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By Alexander Molchanov


Translation Yuri Kaliada — English version Chris Thorpe







— Room

ANDREW. I’ve never understood why, when you’re praying, even praying inside, you turn into such a pussy. It’s all «Please, Almighty God, please forgive me for my sins’. Does he want me rolling round in the dirt, covered in snot, begging for forgiveness? Does he feed off that? Is it how he gets his kicks? From performing scum. You can’t talk like a grown up? «I’ve sinned. It happened. Won’t do it again. If I’ve gone too far this time, if I’ve run out of road, then punish me — lay it out. Maybe a hundred Our Fathers, forty days’ fasting, a century in hell. And that’s it. Debt paid. Settled. No outstanding balance. No guilt. No humiliation. Dignity intact. Maybe he wants people crawling round on the ground like cowards, crying like kids. On the other hand — I mean, I don’t like being called Dyusha. Sounds too fucking sweet. My proper name’s Andrey Vitalievitch, so use it. Maybe he wants to be talked to properly. Still like God, of course. Or it’s face in the dirt, tears…

«Course I understand God’s just a psychological phenomenon — praying makes life easier. Or maybe there’s some kind of energy field out in space. Idiot. Cos here I am praying and that’s no fucking easier. Doing it wrong. Trying to keep my dignity. Let’s have some fucking give and take Lord. Let’s discuss. Let’s negotiate. I’ll throw the moneylenders out of the temple. Forgive me, Lord, I beg you. I’m a sinner, I’m going to hell, forgive me Lord, I’m screwed. Do something. Give me a thousand Our Fathers, send me to a monastery. Send me to hell. As long as Seka doesn’t come round today. As long as Seka-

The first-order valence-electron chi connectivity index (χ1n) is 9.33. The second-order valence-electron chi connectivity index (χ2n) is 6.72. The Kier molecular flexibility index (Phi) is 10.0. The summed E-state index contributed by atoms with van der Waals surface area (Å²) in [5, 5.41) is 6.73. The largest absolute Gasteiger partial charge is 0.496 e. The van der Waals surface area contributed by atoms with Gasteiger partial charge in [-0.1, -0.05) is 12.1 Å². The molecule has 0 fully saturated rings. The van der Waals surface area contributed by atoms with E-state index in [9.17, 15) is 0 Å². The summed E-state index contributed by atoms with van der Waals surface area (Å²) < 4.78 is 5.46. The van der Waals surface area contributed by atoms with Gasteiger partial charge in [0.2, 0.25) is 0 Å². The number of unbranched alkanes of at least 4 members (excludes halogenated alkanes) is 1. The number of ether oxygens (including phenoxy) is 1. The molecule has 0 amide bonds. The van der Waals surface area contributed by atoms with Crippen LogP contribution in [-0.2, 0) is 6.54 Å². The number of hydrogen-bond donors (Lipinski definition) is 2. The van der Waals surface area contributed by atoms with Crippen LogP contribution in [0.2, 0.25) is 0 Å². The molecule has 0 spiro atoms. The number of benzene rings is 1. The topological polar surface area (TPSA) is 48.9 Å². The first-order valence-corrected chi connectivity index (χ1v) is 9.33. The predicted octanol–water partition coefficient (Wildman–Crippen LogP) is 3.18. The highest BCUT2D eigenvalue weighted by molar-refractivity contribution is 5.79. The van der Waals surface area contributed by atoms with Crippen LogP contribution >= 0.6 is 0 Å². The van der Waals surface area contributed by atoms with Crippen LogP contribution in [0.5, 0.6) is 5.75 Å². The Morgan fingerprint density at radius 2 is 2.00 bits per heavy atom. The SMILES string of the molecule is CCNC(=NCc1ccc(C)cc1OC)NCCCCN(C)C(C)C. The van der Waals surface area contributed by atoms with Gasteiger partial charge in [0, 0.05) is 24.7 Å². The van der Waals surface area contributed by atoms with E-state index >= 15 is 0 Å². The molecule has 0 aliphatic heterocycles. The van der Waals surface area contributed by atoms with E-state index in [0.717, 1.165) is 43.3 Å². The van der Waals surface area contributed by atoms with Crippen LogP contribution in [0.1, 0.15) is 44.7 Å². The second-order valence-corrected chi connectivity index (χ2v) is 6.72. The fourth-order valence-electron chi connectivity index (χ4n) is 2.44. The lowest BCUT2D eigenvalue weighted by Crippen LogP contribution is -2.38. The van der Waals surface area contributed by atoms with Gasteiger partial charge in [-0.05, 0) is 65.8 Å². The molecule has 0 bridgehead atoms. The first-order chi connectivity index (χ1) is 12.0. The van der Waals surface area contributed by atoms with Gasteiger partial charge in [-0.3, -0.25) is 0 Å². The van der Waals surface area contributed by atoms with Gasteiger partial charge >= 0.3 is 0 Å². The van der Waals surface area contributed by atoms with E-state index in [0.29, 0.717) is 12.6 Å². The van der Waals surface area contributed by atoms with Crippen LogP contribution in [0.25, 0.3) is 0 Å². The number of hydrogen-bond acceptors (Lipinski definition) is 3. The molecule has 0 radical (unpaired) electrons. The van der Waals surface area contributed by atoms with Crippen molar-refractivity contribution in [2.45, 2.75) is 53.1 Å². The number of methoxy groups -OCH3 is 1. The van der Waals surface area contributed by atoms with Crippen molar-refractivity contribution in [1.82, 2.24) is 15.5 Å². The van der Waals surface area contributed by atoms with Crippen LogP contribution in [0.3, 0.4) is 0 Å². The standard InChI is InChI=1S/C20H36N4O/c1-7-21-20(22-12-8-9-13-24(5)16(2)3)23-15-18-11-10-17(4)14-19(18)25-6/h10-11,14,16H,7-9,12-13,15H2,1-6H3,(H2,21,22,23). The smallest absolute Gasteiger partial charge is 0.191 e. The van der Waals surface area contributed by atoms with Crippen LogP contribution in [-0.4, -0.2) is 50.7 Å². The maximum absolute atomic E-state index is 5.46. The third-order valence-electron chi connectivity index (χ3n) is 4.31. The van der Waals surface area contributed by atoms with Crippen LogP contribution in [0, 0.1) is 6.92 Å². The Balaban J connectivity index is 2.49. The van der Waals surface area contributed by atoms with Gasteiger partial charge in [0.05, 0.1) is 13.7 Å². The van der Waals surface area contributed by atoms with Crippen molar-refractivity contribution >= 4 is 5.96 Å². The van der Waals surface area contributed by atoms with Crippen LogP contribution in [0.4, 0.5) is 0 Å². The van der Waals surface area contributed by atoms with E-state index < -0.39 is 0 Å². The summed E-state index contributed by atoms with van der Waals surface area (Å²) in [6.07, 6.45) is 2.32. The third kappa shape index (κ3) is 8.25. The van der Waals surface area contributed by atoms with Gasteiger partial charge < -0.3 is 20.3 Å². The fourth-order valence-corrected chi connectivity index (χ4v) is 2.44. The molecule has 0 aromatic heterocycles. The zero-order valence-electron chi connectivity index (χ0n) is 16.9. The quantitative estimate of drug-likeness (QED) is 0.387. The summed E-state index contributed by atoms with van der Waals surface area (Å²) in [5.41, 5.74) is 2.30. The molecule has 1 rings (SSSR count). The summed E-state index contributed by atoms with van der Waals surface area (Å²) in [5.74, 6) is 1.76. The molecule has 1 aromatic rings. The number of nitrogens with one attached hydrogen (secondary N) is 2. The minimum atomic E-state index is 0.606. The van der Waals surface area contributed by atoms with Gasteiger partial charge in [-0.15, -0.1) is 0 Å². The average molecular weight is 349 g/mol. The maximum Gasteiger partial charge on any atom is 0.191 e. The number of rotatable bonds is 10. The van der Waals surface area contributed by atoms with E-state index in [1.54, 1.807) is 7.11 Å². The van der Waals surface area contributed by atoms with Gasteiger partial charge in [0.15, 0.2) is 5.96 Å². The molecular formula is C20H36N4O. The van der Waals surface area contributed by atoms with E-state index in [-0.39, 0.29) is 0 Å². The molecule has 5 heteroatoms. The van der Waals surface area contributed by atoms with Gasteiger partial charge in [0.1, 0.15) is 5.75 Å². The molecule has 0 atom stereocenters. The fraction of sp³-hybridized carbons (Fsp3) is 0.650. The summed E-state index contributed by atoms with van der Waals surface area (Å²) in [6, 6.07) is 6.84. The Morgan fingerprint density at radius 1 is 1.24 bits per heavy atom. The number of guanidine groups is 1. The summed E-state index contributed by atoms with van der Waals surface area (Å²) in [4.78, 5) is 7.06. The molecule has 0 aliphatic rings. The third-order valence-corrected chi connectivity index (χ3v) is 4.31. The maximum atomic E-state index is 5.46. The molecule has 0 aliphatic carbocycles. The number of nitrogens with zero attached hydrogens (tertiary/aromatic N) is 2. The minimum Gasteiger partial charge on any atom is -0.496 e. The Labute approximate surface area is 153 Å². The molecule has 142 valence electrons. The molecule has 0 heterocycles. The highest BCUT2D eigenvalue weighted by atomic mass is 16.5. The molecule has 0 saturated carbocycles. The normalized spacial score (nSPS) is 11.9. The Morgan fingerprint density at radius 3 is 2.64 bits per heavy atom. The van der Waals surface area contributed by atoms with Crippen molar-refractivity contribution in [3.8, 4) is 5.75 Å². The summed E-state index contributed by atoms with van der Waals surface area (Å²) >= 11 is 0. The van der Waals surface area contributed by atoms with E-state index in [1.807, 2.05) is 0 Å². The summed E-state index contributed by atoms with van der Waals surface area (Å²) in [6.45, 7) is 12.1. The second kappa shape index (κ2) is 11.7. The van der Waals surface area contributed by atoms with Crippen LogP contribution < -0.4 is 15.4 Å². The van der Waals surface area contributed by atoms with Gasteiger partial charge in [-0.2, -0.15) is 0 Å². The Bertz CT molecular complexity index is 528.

SEKA. There was this one kid at school called Dyusha. Fat kid, so he used to use it in fights, crush people. This one’s skinny, though. Fuck knows if he can take Maronov. Maronov’s not been around college for a week. What’s he hiding for? He’s already lost. Came to the table, lost. No need to hide.. Vitalya says three more days, he’s selling his motorbike to the locals. I’ve said to him — «What do you think you’re gonna get for it? Twenty? Thirty? It’s not a Minsk or a Ural or a fucking Dnieper with a side-car — it’s a Honda. World-beating technology. I’ve even cut a deal with the super. Two grand, she’ll cut a key for the store room. It’s crazy, keeping it in the apartment. Dragging it up five flights of stairs every day like Vitalya does. And come Summer, it’ll be sweet, blowing it around the villages… One on one, Dyusha could take Maronov, maybe. Maybe not. The Dyusha from elementary school would probably do better. He’d probably crush him.